As we continue our trip through the year's best in sabermetrics as voted internally by Beyond the Box Score and by its loyal readers and fans, we arrive today at the Best Applied Research Article/Project category. Before we move into the voting, let's once again define the category in question.
Research that takes established sabermetric principles and applies them to help understand a specific case (typically a player, a team, a transaction, etc). The difference between novel and applied research is newness of approach and scope of impact.
You'll find that the pieces that follow will work out quite well with regards to this criterion. Keep in mind also how the voting was tabulated, as explained by JinAZ in the first post. Without further ado, let us unveil the top four spots in our inaugural voting for the Best Applied Research Article/Project!
Going back to our original project -- measuring the little things -- we can see that WPA/LI definitely includes small things not included even in wOBA/wRAA. Moving a runner over at the cost of an out does advance a team's cause (in some situations), even if wOBA just sees it as another out. On the negative side of the ledger, wOBA/wRAA also doesn't recognize that grounding into a double play makes two outs -- it's just another failed plaet apperance like any other. WPA/LI recognizes proportionally how much that hurts a team by making two outs and taking a baserunner off of the base.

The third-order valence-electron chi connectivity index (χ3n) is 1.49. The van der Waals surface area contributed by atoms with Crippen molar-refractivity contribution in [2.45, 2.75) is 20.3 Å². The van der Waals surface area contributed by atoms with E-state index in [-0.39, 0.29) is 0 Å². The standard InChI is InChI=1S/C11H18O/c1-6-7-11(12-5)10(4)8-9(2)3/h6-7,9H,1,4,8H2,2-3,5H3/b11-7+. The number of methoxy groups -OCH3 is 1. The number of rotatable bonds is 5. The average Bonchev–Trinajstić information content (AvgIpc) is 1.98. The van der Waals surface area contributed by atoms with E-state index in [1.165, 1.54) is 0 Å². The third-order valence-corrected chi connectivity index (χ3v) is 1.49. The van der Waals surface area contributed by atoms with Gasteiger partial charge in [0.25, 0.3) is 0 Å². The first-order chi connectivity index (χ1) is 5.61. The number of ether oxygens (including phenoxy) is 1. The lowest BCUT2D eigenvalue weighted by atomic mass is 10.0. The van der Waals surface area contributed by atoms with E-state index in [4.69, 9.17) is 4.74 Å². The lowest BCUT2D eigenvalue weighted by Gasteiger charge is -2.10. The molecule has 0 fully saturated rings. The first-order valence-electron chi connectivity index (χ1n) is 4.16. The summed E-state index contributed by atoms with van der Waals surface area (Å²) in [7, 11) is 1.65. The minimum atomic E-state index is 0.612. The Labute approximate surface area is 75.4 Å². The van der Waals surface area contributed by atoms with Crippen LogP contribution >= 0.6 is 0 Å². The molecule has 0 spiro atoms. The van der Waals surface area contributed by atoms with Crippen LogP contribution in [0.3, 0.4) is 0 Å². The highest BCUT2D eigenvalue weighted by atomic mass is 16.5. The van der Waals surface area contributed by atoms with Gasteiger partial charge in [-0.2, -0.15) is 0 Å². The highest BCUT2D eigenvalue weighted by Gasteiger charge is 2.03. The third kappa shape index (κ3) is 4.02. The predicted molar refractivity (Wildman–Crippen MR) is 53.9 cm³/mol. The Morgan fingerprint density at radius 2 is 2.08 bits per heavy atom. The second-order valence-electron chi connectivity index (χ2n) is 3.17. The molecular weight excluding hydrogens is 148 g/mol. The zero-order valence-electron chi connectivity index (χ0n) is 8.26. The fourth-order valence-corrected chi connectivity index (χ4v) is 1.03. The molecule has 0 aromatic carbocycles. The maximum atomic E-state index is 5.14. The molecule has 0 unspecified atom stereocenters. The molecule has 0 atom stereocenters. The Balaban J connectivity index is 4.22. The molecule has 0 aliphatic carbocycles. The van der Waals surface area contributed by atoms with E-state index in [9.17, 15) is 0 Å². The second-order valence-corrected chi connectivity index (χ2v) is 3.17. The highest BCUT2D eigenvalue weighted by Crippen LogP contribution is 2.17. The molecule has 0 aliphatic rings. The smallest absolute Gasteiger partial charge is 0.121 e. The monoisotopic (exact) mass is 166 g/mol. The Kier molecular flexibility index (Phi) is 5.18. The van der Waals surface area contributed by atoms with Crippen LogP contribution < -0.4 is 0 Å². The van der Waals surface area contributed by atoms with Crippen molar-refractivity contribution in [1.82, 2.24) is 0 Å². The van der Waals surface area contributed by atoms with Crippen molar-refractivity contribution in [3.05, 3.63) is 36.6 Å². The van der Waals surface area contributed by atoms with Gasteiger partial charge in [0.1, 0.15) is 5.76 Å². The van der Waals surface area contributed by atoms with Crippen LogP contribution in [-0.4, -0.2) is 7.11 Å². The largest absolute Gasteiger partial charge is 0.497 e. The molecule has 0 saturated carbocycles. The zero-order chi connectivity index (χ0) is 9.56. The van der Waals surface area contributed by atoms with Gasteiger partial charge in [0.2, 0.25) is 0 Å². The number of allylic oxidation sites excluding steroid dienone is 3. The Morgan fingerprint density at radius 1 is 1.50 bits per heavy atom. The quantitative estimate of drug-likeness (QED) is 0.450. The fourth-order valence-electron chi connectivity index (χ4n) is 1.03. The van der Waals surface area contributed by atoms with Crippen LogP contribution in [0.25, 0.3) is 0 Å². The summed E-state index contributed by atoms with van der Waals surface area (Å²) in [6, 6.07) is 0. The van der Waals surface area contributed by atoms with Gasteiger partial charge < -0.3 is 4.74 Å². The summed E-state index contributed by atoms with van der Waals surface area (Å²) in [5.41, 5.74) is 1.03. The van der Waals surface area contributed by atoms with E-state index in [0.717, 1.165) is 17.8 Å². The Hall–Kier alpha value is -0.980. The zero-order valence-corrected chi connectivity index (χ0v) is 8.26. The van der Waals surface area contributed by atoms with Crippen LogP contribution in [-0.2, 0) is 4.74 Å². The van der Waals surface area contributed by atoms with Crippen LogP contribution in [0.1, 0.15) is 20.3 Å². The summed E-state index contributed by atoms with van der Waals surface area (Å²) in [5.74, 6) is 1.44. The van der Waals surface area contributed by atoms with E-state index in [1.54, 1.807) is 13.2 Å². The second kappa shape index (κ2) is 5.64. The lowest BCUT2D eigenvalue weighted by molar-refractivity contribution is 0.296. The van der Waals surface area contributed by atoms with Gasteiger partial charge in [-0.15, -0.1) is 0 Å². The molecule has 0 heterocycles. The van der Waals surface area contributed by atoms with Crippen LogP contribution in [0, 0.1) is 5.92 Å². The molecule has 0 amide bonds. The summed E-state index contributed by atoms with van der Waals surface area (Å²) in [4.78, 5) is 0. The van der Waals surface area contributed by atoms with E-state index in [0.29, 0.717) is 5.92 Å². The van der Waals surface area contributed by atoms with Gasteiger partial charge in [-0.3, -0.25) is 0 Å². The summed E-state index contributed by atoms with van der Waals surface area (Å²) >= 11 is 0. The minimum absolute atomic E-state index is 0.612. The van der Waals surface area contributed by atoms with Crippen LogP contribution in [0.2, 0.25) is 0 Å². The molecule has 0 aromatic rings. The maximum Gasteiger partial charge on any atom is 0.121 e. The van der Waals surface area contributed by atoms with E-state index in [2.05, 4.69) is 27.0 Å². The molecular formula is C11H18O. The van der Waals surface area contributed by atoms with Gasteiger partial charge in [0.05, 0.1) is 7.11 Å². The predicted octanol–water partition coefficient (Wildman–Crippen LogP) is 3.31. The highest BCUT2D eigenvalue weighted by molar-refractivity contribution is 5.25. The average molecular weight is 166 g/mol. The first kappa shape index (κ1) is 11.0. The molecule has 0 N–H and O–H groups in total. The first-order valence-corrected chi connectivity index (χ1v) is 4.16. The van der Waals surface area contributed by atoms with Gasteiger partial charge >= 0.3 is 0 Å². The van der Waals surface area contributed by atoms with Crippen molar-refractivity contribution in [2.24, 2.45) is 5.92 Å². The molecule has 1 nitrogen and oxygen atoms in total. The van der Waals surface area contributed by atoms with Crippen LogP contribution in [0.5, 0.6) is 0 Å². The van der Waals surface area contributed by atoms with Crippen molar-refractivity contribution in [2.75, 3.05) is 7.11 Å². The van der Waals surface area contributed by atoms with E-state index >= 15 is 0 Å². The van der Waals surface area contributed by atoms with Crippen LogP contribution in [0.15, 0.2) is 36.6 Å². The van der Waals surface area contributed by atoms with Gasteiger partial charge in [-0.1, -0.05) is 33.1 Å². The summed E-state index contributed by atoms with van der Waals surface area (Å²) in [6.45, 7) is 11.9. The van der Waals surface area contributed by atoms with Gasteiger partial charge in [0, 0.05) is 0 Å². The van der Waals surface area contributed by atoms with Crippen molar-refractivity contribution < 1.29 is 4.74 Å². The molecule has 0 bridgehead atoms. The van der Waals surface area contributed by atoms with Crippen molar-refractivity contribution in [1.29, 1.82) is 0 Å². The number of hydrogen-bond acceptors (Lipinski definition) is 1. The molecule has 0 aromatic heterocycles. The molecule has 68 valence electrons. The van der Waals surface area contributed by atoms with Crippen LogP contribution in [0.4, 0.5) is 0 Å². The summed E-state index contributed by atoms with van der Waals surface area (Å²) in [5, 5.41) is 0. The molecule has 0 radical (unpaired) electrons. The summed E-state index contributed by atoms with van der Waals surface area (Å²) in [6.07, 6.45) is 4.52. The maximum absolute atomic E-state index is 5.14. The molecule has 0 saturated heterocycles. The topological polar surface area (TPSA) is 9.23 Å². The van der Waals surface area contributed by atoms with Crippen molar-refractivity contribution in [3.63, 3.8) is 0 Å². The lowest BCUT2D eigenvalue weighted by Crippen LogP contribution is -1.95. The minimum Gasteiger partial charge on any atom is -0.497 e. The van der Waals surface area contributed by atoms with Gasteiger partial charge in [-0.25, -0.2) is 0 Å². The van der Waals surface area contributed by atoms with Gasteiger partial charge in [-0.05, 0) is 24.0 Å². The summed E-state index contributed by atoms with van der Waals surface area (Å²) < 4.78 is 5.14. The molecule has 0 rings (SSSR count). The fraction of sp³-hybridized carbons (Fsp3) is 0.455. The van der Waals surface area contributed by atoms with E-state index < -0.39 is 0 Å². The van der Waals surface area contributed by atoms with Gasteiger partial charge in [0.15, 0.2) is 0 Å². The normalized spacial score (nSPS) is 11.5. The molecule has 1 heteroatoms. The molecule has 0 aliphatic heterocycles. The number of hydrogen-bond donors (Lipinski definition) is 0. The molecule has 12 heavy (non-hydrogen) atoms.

wRAA is better at measuring a player's raw offensive value, since it eliminates the game-state, base-state, and out state from the equation, things that the player has no control over (in the immediate sense). WPA/LI on the other hand, is very context-sensitive, only equalizing the importance of each PA.
This is the thought process that went into the idea of the "Little Things" that Matt then measures by taking the difference between the approach-sensitive WPA/LI and the entirely context-neutral wRAA. The result is the value of the "Little Things" the player does on the field to help his team win, such as "productive outs," avoiding double plays, and other such factors ignored by context-neutral linear weights. It was a simple, yet elegant design for determining something that is often discussed by sports pundits as being critically important to how the game is played. The 2008 winner was none other than Jack Hannahan, and in this year's rendition, the very bearded Casey Blake took home the award, which is now under the purview of FanGraphs.